""La Cripta e l'incubo" (which does not really translate as "Crypt of the Vampire," the DVD title) is a 1964 Italian horror film that stars Christopher Lee and has a nice sense of atmosphere, but not much else to recommend it for horror fans. Things are not looking good when you find out that the film was released under the titles "La Maledizione dei Karnstein" in Italy and "La Maldicion de los Karnstein" in Spain (it was a joint Italian-Spanish production), and originally known as "Crypt of Horror" in the U.K. and "Terror in the Crypt" in the U.S. It was also shown under the names "Carmilla," "Catharsis," "Karnstein," "The Crypt and the Nightmare," "The Curse of the Karnsteins," "The Karnstein Curse," and "The Vampire's Crypt." But this atmospheric horror film does have its moments.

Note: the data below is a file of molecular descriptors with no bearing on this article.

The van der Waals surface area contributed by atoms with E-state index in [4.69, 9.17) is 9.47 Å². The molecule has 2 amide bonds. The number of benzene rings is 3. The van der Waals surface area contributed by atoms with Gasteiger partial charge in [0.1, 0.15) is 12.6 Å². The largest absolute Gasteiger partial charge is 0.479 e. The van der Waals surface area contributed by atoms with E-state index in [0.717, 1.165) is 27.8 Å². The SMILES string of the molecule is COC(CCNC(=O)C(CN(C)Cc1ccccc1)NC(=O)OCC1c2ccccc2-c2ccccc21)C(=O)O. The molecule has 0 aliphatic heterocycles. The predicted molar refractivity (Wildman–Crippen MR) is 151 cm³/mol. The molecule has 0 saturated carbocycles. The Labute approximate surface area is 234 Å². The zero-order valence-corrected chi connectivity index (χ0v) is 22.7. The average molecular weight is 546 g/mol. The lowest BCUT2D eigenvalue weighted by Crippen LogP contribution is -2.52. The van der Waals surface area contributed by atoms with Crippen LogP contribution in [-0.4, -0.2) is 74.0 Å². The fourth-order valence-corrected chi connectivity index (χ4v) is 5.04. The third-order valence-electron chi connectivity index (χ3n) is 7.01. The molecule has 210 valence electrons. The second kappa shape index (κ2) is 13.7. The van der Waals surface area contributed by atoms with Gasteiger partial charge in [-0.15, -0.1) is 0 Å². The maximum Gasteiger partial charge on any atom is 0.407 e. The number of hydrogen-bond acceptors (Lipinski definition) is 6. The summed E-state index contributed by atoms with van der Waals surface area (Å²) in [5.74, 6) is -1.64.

The whole deal starts way back when Carmilla, a vampire witch, is being executed and with her dying breath lays a curse on her family, the Karnsteins. Several generations later Count Ludwig Karnstein (Lee) has sent for a historian, Klaus (Jose Campos), to discover what Carmilla looked like. That is because Rowena, the old, nurse is convinced that the Count's daughter Laura (Audrey Amber, a.k.a. Adriana Ambesi) has been possessed by the spirit of her ancestor and the curse is supposed to go into affect the next time there is a Karnstein who looks like Carmilla. The other major character in the story is Lyuba (Ursula Davis), who becomes Laura's friend and companion after being injured in a carriage accident near the castle. But when Laura has a nightmare about killing Lyuba by biting her neck, she wakes up to find Lyuba is alive, but has two bite marks on her neck. The next thing we know there are a whole bunch of vampire murders, and even Laura is starting to believe that it is Carmilla who is forcing her to kill from beyond the crypt. What else could be the explanation?